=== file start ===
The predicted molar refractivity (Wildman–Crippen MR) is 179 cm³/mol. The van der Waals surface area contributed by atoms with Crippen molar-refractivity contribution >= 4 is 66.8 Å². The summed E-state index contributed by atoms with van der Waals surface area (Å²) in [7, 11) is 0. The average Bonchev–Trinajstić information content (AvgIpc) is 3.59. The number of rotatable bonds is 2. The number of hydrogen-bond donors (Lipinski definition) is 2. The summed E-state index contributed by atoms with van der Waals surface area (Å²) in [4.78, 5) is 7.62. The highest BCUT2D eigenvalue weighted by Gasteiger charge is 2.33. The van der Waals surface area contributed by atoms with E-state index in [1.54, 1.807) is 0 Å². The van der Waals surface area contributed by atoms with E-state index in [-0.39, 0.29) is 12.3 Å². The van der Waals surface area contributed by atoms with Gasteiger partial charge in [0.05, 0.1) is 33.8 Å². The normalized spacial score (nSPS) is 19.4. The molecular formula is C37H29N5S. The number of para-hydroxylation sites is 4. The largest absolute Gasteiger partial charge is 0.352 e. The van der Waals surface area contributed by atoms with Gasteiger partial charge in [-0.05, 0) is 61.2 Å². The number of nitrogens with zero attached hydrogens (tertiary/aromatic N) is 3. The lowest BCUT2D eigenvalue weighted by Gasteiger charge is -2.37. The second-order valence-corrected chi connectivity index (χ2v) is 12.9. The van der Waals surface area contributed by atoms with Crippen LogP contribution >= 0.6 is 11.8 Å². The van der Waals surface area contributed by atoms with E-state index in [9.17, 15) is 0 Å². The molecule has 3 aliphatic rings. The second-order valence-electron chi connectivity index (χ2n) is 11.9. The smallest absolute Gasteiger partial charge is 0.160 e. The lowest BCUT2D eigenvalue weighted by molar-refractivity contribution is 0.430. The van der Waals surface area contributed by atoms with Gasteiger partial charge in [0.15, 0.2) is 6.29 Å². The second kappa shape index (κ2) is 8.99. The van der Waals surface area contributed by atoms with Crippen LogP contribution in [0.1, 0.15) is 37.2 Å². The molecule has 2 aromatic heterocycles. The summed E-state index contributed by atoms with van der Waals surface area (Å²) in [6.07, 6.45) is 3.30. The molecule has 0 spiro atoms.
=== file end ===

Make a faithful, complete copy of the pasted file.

The predicted molar refractivity (Wildman–Crippen MR) is 179 cm³/mol. The van der Waals surface area contributed by atoms with Crippen molar-refractivity contribution >= 4 is 66.8 Å². The summed E-state index contributed by atoms with van der Waals surface area (Å²) in [7, 11) is 0. The average Bonchev–Trinajstić information content (AvgIpc) is 3.59. The number of rotatable bonds is 2. The number of hydrogen-bond donors (Lipinski definition) is 2. The summed E-state index contributed by atoms with van der Waals surface area (Å²) in [4.78, 5) is 7.62. The highest BCUT2D eigenvalue weighted by Gasteiger charge is 2.33. The van der Waals surface area contributed by atoms with E-state index in [1.54, 1.807) is 0 Å². The van der Waals surface area contributed by atoms with E-state index in [-0.39, 0.29) is 12.3 Å². The van der Waals surface area contributed by atoms with Gasteiger partial charge in [0.05, 0.1) is 33.8 Å². The normalized spacial score (nSPS) is 19.4. The molecular formula is C37H29N5S. The number of para-hydroxylation sites is 4. The largest absolute Gasteiger partial charge is 0.352 e. The van der Waals surface area contributed by atoms with Gasteiger partial charge in [-0.05, 0) is 61.2 Å². The number of nitrogens with zero attached hydrogens (tertiary/aromatic N) is 3. The lowest BCUT2D eigenvalue weighted by Gasteiger charge is -2.37. The second-order valence-corrected chi connectivity index (χ2v) is 12.9. The van der Waals surface area contributed by atoms with Crippen LogP contribution >= 0.6 is 11.8 Å². The van der Waals surface area contributed by atoms with E-state index in [9.17, 15) is 0 Å². The molecule has 3 aliphatic rings. The second-order valence-electron chi connectivity index (χ2n) is 11.9. The smallest absolute Gasteiger partial charge is 0.160 e. The lowest BCUT2D eigenvalue weighted by molar-refractivity contribution is 0.430. The van der Waals surface area contributed by atoms with Gasteiger partial charge in [0.15, 0.2) is 6.29 Å². The second kappa shape index (κ2) is 8.99. The van der Waals surface area contributed by atoms with Crippen LogP contribution in [0.1, 0.15) is 37.2 Å². The molecule has 2 aromatic heterocycles. The summed E-state index contributed by atoms with van der Waals surface area (Å²) in [6.07, 6.45) is 3.30. The molecule has 0 spiro atoms.